The AL starting lineup: Adrian Gonzalez at first base, Robinson Cano at second, Derek Jeter at shortstop, Alex Rodriguez at third base, with Bautista, Josh Hamilton and Granderson in the outfield, Alex Avila behind the plate and David Ortiz at designated hitter.
The NL starters: Prince Fielder at first, Rickie Weeks at second, Jose Reyes at short, Placido Polanco at third, with Ryan Braun, Matt Kemp and Lance Berkman in the outfield and Brian McCann catching. San Francisco manager Bruce Bochy will choose the DH.
Fans can vote on MLB.com through Thursday for the 34th player on each side. Injuries are sure to impact the final rosters, too — three-time NL MVP Albert Pujols was left off while recovering from a broken left wrist and Reyes is nursing a hamstring problem.
Once again, the league that wins will get home-field advantage in the World Series. Led by Brian McCann, the NL won last year for the first time since 1996.
Phillies aces Lee, Cole Hamels and Halladay were part of the 13-man NL staff. Philadelphia has the best record in the majors. The World Series champion San Francisco Giants put four pitchers on the squad: Tim Lincecum, Matt Cain, Brian Wilson and Ryan Vogelsong.
Among two themes sure to draw attention at the all-star game are the heat — it was 47 Celsius in Phoenix this week and even though the ballpark has a retractable roof, some of the festivities are outdoors — and Arizona's immigration law.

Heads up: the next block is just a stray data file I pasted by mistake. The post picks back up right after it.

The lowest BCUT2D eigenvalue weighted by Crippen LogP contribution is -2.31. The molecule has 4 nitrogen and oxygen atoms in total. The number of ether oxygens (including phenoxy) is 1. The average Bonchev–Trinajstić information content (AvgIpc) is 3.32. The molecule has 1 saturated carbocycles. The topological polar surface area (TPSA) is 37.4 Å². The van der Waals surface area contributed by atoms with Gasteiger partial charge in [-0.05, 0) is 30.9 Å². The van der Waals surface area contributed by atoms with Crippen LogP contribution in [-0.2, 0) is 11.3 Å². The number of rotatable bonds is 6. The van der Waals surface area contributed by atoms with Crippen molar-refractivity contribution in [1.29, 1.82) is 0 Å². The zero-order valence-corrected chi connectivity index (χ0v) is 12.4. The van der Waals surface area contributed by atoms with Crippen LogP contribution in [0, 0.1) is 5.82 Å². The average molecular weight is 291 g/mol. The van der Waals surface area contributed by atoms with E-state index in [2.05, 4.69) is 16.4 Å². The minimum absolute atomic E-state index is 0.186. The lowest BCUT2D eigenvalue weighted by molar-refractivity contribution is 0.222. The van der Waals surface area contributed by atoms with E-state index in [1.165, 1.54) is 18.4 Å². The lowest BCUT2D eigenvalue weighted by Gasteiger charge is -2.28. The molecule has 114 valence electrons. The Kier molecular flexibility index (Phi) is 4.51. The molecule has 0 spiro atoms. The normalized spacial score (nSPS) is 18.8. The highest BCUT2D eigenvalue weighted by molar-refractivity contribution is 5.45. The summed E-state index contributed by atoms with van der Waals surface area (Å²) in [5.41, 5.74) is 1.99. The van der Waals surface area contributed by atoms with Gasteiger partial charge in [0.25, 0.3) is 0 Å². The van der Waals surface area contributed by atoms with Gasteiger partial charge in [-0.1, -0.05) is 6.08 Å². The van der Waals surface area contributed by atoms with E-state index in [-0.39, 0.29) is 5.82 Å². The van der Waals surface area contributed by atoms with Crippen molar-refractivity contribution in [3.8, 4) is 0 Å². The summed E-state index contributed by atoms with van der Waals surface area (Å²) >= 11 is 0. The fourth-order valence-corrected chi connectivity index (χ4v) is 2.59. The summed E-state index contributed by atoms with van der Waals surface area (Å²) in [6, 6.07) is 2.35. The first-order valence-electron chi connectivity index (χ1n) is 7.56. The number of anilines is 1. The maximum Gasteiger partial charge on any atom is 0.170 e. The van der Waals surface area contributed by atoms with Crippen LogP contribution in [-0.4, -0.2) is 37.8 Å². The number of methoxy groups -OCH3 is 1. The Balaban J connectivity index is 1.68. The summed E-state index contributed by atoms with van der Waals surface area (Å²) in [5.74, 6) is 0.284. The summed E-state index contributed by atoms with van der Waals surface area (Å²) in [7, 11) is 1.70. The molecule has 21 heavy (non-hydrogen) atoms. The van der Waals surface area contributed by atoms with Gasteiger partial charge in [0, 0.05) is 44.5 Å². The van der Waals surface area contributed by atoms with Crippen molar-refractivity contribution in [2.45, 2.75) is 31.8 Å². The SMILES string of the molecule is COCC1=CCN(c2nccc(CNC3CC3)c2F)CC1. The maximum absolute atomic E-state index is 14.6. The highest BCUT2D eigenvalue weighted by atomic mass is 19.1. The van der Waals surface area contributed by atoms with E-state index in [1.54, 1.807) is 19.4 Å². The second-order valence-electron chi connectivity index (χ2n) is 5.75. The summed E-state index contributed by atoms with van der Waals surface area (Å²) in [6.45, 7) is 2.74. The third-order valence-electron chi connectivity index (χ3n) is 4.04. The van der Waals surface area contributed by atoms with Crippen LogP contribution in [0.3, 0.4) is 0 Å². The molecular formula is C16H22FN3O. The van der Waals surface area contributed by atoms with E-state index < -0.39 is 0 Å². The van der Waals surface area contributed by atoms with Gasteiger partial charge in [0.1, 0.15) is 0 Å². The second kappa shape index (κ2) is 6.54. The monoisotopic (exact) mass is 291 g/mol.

The law requires immigrants to carry their registration documents and police who are enforcing other laws to question the immigration status of those they suspect are in the country illegally. Last year, several all-stars said they would boycott the game if picked.
Atlanta pitcher Jair Jurrjens, a first-time all-star and a native of Curacao, said the Arizona politics were not a concern to him.
"I don't try to think about stuff I don't have control of. They need to do what they need to do to make it safe for the people. If they need to do that under the law, everybody knows a lot of people do bad stuff and they're just trying to be safe," he said.
Bautista said he was disappointed that teammate Ricky Romero had not been selected for the game. The left-hander is 7-7 with a 2.75 earned-run average and his won-lost record has suffered because of a lack of run support.
"Obviously it's more the manager's choice but playing behind him feel like he's pitched like an all-star," said Bautista. "He definitely deserves being there even though his wins and losses record might not reflect it. His ERA does, his innings pitched, his strikeouts, the way he holds runners, his WHIP, everything, he's an all-star in my eyes and hopefully he gets to go somehow."
Bautista has not heard officially whether he will be in the home run derby on the day before the game, but it seems likely he will be. He was overlooked for the contest last year.
"I'll take it just like batting practice," he said. "It's a one-day thing. It happens once. I'm not superstitious and I don't think it's going to mess up my swing.
"I'm not going there and try to change my swing for the sake of hitting more home runs. I'm just going to go out there and have fun and hopefully hit some out. If I win it'll be great, if not it'll be a great experience."